Often, one of the most common complaints we hear is from
individuals or companies that need to legalise documents in order
for them to be recognised in Chile. Rightfully so, it is time
consuming, annoying and requires multiple steps at government
offices. The worst part is that documents that need to be legalised
are common when a foreign shareholder owns a Chilean company
– from a power of attorney (POA) to simple documents stating
The good news is...
On 16 December 2015, Chile deposited its instrument of accession
to the Hague Convention, Abolishing the Requirement of Legalisation
for Foreign Public Documents (the "Apostille
Convention"). Following the usual procedural steps, the
Convention will finally enter into force on 30 August 2016, making
it the 112th Contracting State to the Convention.
Why is this important?
The current legalisation process consists of a series of lengthy
and costly proceedings. This included legalising documents before
the Chilean Consulates, which sometimes were not easy to visit or
were available in only certain cities.
Essentially, the following was the process:
The legal document must be signed in the presence of a Public
Notary. If the document is more than one page long the Public
Notary must sign and put his/her seal on every single page.
The signature of the Public Notary must then be authenticated
by the Department of Foreign Affairs and Trade from which ever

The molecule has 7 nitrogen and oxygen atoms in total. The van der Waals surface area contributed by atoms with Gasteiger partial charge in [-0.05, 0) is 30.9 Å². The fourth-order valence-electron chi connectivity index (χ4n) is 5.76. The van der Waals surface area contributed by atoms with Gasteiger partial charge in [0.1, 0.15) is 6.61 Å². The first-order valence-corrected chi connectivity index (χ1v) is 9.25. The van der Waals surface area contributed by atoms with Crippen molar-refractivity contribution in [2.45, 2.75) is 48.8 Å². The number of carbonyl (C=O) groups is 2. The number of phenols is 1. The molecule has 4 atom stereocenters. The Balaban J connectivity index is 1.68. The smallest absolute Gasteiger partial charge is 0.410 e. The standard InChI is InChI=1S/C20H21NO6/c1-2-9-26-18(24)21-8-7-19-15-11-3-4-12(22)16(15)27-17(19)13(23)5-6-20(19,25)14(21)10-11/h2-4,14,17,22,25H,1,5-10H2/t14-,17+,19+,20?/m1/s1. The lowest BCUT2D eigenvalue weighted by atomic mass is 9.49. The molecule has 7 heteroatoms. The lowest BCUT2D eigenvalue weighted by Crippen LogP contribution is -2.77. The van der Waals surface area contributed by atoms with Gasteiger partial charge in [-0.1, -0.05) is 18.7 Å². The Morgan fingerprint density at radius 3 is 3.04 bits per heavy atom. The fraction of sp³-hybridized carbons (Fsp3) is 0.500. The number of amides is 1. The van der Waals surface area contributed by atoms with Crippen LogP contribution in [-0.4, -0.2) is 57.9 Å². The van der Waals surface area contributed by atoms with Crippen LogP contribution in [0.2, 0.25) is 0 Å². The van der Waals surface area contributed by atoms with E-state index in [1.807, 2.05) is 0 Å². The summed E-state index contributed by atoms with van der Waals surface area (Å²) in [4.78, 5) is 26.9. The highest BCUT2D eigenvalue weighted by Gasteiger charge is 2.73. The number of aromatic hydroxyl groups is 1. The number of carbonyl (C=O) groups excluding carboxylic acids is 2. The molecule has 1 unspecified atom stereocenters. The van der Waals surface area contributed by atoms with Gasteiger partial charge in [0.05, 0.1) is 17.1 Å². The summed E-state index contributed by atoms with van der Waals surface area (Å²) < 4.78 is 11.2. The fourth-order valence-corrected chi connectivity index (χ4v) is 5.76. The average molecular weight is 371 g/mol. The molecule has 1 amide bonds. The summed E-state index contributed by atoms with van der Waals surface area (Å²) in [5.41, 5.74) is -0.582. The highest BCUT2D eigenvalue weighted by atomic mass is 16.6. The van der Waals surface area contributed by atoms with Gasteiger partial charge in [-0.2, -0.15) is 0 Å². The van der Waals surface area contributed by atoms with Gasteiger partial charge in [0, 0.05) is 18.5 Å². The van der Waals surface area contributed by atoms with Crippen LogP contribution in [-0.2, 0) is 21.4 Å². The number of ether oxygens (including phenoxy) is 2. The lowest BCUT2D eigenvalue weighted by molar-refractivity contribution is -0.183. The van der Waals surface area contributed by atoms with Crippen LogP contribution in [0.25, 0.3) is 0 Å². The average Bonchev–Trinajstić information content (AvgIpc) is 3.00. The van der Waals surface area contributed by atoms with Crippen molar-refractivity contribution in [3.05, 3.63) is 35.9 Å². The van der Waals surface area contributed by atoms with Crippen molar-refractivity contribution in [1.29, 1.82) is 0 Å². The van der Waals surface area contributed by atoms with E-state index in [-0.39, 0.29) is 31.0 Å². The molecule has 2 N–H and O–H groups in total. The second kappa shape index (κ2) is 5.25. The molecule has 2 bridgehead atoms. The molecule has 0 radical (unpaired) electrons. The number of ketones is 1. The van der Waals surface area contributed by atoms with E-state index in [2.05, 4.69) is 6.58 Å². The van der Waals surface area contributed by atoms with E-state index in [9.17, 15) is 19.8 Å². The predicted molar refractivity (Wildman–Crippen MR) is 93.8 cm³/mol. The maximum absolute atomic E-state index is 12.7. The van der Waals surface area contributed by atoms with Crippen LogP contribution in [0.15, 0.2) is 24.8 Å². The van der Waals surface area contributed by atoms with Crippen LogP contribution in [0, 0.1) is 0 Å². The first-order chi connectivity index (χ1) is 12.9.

country you were sending the documents from.
The document must then be forwarded to the Chilean Consulate
General in order to legalise the signature of the officer from DFAT
(the previous step), which is charged on a per signature
Once the document arrives in Chile, the document then needed to
be stamped before the Ministry of foreign affairs and registration
(protocolización) before the notary public
The New Process for the Legalisation for Foreign Public
The documents issued in the home country will only need to be
certified with an Apostille to be recognised in Chile. This will
reduce the steps needed to demonstrate the documents authenticity
down to one single procedure.
Furthermore, once the document is received in Chile, no other
formality must be met, contrary to the current legalisation
procedure, which required stamping the documents before the
Ministry of foreign affairs and registration
(protocolización) before the notary public.
Finally, the documents issued in Chile and certified with an
Apostille may be recognized in any other Apostille Convention
member country, without the need for any further certification.
These new changes will help streamline the process for many
natural citizens and companies that send documents from a member
country to Chile and vice versa. Notaries may not like it but it
sure makes things a little more simple for those doing business in
The content of this article is intended to provide a general
guide to the subject matter. Specialist advice should be sought
about your specific circumstances.
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